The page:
Rate of Autism May Be Increasing

Laurie Barclay, MD

December 31, 2002

Dec. 31, 2002 — The rate of autism in the Atlanta area in 1996 was higher than U.S. rates during the 1980s and early 1990s, according to results of a study published in the Jan. 1 issue of The Journal of the American Medical Association. However, the rate is consistent with that reported in more recent studies.

"Debate continues about whether the overall prevalence of autism has increased or whether past rates underestimated true prevalence," write Marshalyn Yeargin-Allsopp, MD, from the Centers for Disease Control and Prevention (CDC) in Atlanta, Georgia, and colleagues.

Studies published before 1985 showed prevalence rates of 4 to 5 per 10,000 children for the autism spectrum overall and approximately 2 per 10,000 for classic autism. Subsequent non-U.S. studies have reported rates of 7 to 10 per 10,000 children for classic autism and 1.5 to 2.5 times those rates for autism spectrum disorders, such as a recent U.K. study which showed a prevalence of 16.8 per 10,000 children for classic autism and 62.6 per 10,000 for the autism spectrum.

Using records from medical centers and schools, the CDC investigators determined the prevalence of autism in children aged 3 to 10 years in metropolitan Atlanta in 1996. Diagnoses in the 987 children identified with autism included autistic disorder, pervasive developmental disorder not otherwise specified, or Asperger syndrome. Schools were the only institution identifying 40% of children with autism, and schools were the most important source of information on black children, children of younger mothers, and children of mothers with less than 12 years of education.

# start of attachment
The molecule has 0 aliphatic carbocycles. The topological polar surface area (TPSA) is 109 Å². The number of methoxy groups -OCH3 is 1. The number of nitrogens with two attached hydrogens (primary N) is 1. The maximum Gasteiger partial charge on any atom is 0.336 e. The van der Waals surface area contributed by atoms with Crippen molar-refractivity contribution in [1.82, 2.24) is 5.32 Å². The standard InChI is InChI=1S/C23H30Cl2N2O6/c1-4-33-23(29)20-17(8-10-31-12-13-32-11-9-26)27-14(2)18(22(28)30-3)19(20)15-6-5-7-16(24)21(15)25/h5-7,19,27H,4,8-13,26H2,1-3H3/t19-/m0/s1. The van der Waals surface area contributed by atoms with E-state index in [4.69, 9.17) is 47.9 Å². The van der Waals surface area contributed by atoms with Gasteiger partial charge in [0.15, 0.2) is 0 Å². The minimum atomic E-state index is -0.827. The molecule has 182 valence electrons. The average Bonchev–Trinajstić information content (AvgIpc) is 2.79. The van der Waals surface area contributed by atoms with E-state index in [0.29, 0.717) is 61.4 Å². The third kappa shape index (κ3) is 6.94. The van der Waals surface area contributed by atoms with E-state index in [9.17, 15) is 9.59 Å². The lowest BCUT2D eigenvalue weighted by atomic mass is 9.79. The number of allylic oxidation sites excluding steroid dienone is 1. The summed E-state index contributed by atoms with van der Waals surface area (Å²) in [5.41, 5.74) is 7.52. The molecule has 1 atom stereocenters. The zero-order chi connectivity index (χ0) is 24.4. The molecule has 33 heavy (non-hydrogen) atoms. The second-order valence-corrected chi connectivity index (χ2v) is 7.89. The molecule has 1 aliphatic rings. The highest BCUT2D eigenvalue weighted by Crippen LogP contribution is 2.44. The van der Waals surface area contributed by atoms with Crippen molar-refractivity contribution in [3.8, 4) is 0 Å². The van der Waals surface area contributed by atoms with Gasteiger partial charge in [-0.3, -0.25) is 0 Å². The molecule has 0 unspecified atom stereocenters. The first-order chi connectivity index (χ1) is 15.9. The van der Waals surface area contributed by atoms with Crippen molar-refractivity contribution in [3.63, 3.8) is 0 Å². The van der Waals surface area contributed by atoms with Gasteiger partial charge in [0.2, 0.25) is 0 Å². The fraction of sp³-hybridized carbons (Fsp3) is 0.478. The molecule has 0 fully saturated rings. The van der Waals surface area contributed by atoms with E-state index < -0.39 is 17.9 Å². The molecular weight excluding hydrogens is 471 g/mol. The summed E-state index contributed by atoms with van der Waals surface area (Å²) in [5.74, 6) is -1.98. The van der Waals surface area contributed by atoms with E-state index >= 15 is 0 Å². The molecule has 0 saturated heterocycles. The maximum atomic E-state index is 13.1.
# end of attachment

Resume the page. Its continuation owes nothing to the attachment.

The prevalence of autism was 3.4 per 1,000, with a male-to-female ratio of 4:1, and comparable rates were seen in black and white children. "This overall rate is 10 times higher than rates from three other U.S. studies that used similar, specific criteria to identify children with autism and pervasive developmental disorders in the 1980s and early 1990s," the authors write.

Several factors that could contribute to the increased rate of recognized autism may include changes in diagnostic criteria to cover a wider spectrum of autistic disorders, heightened public awareness and media coverage, and addition of autism as a category meriting special education services by the U.S. Department of Education in 1991.

In an accompanying editorial, Eric Fombonne, MD, from McGill University in Montreal, Quebec, notes that this is the first study to demonstrate a population-based estimate for the rate of autism spectrum disorder in black children, which is comparable to that of other racial groups. However, other findings were similar to those of other earlier studies, including strong male predominance, cognitive impairment in more than two-thirds of cases, and a relatively high rate (8%) of epilepsy.

Because about 18% of cases were not suspected of having autism, and because schools were often the only source of case finding, he writes that "these findings highlight the need to rely on multiple ascertainment sources in epidemiological studies of autistic spectrum disorder and caution against findings that are based on single service provider databases."

JAMA. 2003;289:49-55, 87-89

Reviewed by Michael W. Smith, MD


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